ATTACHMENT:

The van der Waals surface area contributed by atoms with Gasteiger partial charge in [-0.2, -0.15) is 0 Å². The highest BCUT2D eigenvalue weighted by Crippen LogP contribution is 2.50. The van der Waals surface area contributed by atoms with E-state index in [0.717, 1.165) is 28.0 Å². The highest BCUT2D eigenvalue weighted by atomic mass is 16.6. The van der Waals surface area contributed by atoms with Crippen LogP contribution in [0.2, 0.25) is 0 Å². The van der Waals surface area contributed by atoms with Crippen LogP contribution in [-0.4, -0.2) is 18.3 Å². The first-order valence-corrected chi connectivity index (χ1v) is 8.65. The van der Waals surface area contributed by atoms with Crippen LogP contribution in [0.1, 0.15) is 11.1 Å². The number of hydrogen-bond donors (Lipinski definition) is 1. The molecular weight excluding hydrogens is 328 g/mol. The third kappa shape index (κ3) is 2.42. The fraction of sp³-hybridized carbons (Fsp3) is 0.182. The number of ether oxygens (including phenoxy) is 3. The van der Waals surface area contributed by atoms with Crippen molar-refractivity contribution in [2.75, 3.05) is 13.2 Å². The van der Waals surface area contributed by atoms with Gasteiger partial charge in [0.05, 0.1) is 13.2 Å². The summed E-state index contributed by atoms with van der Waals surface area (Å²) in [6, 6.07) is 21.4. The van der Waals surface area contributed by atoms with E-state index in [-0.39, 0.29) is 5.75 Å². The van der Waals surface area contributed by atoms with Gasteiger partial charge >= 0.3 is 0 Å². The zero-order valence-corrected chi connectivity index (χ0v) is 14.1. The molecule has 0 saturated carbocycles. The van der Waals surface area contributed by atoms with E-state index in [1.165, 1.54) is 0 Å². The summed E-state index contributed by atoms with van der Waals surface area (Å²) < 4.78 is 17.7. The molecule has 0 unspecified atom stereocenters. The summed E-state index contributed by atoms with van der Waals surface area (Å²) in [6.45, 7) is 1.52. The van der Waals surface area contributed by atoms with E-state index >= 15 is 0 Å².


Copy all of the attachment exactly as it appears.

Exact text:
The van der Waals surface area contributed by atoms with Gasteiger partial charge in [-0.2, -0.15) is 0 Å². The highest BCUT2D eigenvalue weighted by Crippen LogP contribution is 2.50. The van der Waals surface area contributed by atoms with E-state index in [0.717, 1.165) is 28.0 Å². The highest BCUT2D eigenvalue weighted by atomic mass is 16.6. The van der Waals surface area contributed by atoms with Crippen LogP contribution in [0.2, 0.25) is 0 Å². The van der Waals surface area contributed by atoms with Crippen LogP contribution in [-0.4, -0.2) is 18.3 Å². The first-order valence-corrected chi connectivity index (χ1v) is 8.65. The van der Waals surface area contributed by atoms with Crippen LogP contribution in [0.1, 0.15) is 11.1 Å². The number of hydrogen-bond donors (Lipinski definition) is 1. The molecular weight excluding hydrogens is 328 g/mol. The third kappa shape index (κ3) is 2.42. The fraction of sp³-hybridized carbons (Fsp3) is 0.182. The number of ether oxygens (including phenoxy) is 3. The van der Waals surface area contributed by atoms with Crippen molar-refractivity contribution in [2.75, 3.05) is 13.2 Å². The van der Waals surface area contributed by atoms with Gasteiger partial charge in [0.05, 0.1) is 13.2 Å². The summed E-state index contributed by atoms with van der Waals surface area (Å²) in [6, 6.07) is 21.4. The van der Waals surface area contributed by atoms with E-state index in [-0.39, 0.29) is 5.75 Å². The van der Waals surface area contributed by atoms with Gasteiger partial charge >= 0.3 is 0 Å². The zero-order valence-corrected chi connectivity index (χ0v) is 14.1. The molecule has 0 saturated carbocycles. The van der Waals surface area contributed by atoms with E-state index in [1.165, 1.54) is 0 Å². The summed E-state index contributed by atoms with van der Waals surface area (Å²) < 4.78 is 17.7. The molecule has 0 unspecified atom stereocenters. The summed E-state index contributed by atoms with van der Waals surface area (Å²) in [6.45, 7) is 1.52. The van der Waals surface area contributed by atoms with E-state index >= 15 is 0 Å².